The Problem of Earning Too Much Too Fast

It is not uncommon to hear about sports stars and entertainers going broke.  Often, with the influx of large sums of money, they are clueless how to handle and preserve it wisely.  This is especially true with younger athletes. Many athletes land multimillion dollar contracts at a young age, sometimes right out of high school.  At such a young age, these athletes have little to no financial experience.  Yet, suddenly they find themselves thrust into a situation requiring a significant amount of knowhow.  They have…
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Collegiate Athletes Bring in a Ringer for New Action Against NCAA

The National Collegiate Athletic Association (“NCAA”) is currently defending student amateurism on several fronts across the country in legal battles with big potential monetary implications.  In one ongoing lawsuit, former UCLA basketball star Ed O’Bannon leads a class action on behalf of former and current NCAA players, alleging that the organization’s practice of licensing and profiting from student images and likenesses without their consent violates federal antitrust laws.  Elsewhere, Northwestern quarterback Kain Colter organized a union movement at the school and requested that the National…
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Flag on the Play – District Court Judge Rejects NFL Concussion Settlement Plan

Last fall the NFL and 4,500 ex-NFL players reached a proposed settlement deal of $765 million to end the ongoing multi-district concussion litigation.  In the underlying case, the NFL alumni accused the league of intentionally downplaying the risks of concussions and their correlation to later-life cognitive decline.  In addition to the $765 million sum, the NFL was slated to pay out $112 million in additional funds in plaintiffs’ attorney fees. However, on January 14, 2014, Judge Anita Brody for the Eastern District of Pennsylvania officially…
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Judges’ Panel Creates New Multi-District Litigation for NCAA Concussion Cases

A panel of federal judges recently ruled that ten class-action lawsuits brought against the National Collegiate Athletic Association (“NCAA”) will be consolidated into a single multi-district litigation in Chicago.  In essence, each suit alleges that the NCAA intentionally concealed the long term-risks of concussions sustained by student athletes in a variety of college sports.  The consolidation follows in the wake of the recent $765 million settlement of the NFL’s concussion litigation, a nearly identical action brought against the league by over 4,500 former NFL alumni.…
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“Cumulative Trauma” California Claim Dismissed by California Court of Appeal

As detailed in prior articles, click here, California has very recently passed litigation in the form of Assembly Bill 1309 an attempt to stem the tide of “cumulative trauma” type claims that have been filed in California by current or former athletes with little or no connection to that state. Although AB 1309 is not discussed in the December 2013 decision of the Court of Appeal of California, Second Appellate District in the claim of a former WNBA professional, it is clear that California…
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The Ugly Truth of Public Financing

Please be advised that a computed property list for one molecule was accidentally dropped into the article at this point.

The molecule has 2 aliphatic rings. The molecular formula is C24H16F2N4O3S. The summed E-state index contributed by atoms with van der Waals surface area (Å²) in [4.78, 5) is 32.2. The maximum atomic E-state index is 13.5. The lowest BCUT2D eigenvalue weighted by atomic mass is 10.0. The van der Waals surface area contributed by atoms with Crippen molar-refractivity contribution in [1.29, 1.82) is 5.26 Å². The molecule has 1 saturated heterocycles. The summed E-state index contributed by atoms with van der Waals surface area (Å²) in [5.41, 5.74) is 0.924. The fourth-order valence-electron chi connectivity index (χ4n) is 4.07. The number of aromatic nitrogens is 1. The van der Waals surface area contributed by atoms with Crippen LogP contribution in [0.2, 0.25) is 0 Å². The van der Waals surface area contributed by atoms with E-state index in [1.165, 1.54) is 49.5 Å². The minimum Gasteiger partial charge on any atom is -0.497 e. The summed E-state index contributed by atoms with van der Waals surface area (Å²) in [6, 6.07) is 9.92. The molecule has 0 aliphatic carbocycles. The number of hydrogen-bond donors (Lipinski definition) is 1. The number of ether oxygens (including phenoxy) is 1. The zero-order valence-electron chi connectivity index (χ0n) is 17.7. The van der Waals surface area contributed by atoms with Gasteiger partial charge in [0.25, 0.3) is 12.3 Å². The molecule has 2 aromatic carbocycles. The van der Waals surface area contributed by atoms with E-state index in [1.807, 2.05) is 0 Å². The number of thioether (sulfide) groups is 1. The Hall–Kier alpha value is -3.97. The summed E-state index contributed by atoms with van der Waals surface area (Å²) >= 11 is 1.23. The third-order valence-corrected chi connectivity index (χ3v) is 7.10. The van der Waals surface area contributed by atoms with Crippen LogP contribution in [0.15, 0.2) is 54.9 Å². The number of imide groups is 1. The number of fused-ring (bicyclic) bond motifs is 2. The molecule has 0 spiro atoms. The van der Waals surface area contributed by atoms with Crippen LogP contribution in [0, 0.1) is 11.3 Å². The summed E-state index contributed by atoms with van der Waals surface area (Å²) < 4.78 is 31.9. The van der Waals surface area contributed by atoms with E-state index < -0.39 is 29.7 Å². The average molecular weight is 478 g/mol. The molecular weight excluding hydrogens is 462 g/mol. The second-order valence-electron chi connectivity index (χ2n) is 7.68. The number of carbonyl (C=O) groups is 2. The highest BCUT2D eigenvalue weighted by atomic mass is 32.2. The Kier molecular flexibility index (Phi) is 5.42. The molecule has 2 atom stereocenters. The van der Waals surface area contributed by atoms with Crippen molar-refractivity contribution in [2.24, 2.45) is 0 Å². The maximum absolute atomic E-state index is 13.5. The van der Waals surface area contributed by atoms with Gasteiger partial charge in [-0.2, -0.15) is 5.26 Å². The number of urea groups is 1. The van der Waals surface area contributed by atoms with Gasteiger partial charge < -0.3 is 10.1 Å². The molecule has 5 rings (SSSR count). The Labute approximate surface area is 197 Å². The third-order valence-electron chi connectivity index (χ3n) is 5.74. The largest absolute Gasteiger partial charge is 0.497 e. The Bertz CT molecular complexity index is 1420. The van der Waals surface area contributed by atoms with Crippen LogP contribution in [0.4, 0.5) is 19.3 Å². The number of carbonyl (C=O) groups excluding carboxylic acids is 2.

Despite research showing stadiums are a poor use of tax dollars, professional sports complexes are continually financed by cities, counties, and states. In the most recent example, Major League Baseball’s Atlanta Braves announced the team will move to a neighboring county after being promised $300 million in public funds for a new stadium, but some politicians plan to oppose the deal. For years, economists have been telling a different story than team owners want taxpayers to believe. Owners argue that a new stadium will…
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A New Potential Area of Liability Exposure to Equipment Manufacturers

Two more tragic deaths from brain injuries on the football field were reported in recent weeks. On November 11, Hopi (Arizona) High School football player Charles Youvella died from a traumatic brain injury suffered in a game the previous weekend. On November 14, Tipton (Missouri) High School football player Chad Stover died from a traumatic brain injury suffered in a game that took place two weeks earlier. The details of these two events, and any related legal issues, are unclear at this point.…
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NCAA Litigation May Lead to Compensation of Student Athletes

It is well known that student athletes do not receive any of the revenue that their schools generate from ticket sales, television revenues, jersey sales, or similar profit-generating business transactions arising out of college athletics. However, former University of California at Los Angeles basketball player, Ed O’Bannon has commenced an action in the Northern District of California against the National Collegiate Athletic Association (NCAA) and the Collegiate Licensing Company seeking to recover damages from the licensing of his likeness to entities such as EA Sports
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Michigan Follows National Trend, Passes New Sports Concussion Law

Michigan has become the 39th state to pass a sports concussion law which went into effect on June 30, 2013. The new Michigan law applies to school athletic committees, which include organized practices or competitions and also physical education classes that are part of any academic curriculum. Pursuant to the new law, before a student athlete may participate in athletic activities sponsored or operated by the school, the school must first insure that coaches, employees and volunteers and other adults who are involved in the…
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